FIG. 2 depicts another arrangement of the RF communication system 100 in which the RF communication system 100 is implemented using a single pair of transceivers. For instance, the RF communication system 100 can include a first transceiver 250 and a second transceiver 252. In addition, a first switch 254 can be communicatively linked between the first transceiver 250 and the first hybrid 160, and a second switch 256 can be communicatively linked between the second transceiver 252 and the second hybrid 160. The first switch 254 and/or the first hybrid 160 can be components of the first transceiver 250, or discrete components. Similarly, the second switch 256 and/or the second hybrid 162 can be components of the second transceiver 252, or discrete components. Alternatively, the switches 254 and 256 can be replaced by respective functional blocks that combine the incoming signals according to different diversity schemes, such as Maximum Ratio Combining or Maximum Power Combining.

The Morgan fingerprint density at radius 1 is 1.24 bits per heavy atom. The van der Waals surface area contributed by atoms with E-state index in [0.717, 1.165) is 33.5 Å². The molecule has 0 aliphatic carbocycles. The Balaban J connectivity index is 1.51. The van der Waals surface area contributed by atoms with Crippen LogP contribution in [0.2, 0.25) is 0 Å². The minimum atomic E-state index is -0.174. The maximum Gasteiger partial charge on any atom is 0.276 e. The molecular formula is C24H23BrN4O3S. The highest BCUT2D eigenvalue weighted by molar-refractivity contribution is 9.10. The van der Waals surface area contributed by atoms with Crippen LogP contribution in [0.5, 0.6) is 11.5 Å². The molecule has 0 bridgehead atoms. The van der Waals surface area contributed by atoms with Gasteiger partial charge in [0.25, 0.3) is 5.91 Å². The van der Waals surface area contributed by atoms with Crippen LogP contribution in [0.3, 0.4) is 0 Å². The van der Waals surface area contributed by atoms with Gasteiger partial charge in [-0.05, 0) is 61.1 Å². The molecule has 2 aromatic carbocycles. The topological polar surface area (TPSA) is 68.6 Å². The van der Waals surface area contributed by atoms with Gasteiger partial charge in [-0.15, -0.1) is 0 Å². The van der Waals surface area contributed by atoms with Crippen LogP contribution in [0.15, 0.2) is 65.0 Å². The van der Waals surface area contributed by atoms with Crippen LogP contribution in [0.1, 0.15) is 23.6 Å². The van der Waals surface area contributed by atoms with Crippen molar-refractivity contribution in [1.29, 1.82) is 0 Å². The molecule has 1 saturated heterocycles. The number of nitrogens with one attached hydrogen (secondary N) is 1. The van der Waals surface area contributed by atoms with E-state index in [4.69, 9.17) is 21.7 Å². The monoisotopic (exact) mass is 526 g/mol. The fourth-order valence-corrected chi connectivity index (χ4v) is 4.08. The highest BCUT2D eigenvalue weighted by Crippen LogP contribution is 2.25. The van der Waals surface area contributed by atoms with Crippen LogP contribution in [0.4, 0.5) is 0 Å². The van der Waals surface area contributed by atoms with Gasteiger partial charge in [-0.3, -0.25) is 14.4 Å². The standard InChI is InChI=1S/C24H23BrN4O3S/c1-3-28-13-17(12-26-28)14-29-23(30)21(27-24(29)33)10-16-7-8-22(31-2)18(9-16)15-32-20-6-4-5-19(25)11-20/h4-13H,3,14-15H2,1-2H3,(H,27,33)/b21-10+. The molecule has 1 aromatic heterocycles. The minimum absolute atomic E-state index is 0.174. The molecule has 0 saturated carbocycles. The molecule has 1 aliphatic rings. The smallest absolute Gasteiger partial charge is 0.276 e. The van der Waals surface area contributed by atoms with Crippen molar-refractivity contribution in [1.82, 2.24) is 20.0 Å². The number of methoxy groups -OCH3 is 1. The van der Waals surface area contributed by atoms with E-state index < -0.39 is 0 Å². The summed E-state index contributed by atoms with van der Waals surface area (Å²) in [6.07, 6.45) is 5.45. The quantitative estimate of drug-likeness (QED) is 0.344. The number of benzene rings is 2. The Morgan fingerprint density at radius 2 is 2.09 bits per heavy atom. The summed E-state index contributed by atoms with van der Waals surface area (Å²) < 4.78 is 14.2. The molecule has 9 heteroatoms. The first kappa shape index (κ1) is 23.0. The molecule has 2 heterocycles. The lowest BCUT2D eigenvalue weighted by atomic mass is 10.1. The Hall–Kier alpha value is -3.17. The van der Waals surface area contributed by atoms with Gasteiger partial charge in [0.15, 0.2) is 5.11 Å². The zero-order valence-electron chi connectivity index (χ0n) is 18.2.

In a first transmit mode, the first switch 254 can receive the first signal S1 from the first transceiver 250 and forward the first signal S1 to a first input port 270 of the first hybrid 160, which can cause the first signal S1 to be commonly applied to the first and second antenna elements 112, 114. In a second transmit mode, the first switch 254 can receive the first signal S1 from the first transceiver 250 and forward the first signal S1 to a second input port 272 of the first hybrid 160, which can cause the first signal S1 to be differentially applied to the first and second antenna elements 112, 114.

Further, in a third transmit mode, the second switch 256 can receive the second signal S2 from the second transceiver 252 and forward the second signal S2 to a first input port 274 of the second hybrid 162, which can cause the second signal S2 to be commonly applied to the third and fourth antenna elements 122, 124. In a fourth transmit mode, the second switch 256 can receive the second signal S2 from the second transceiver 252 and forward the second signal S2 to a second input port 276 of the second hybrid 162, which can cause the second signal S2 to be differentially applied to the third and fourth antenna elements 122, 124.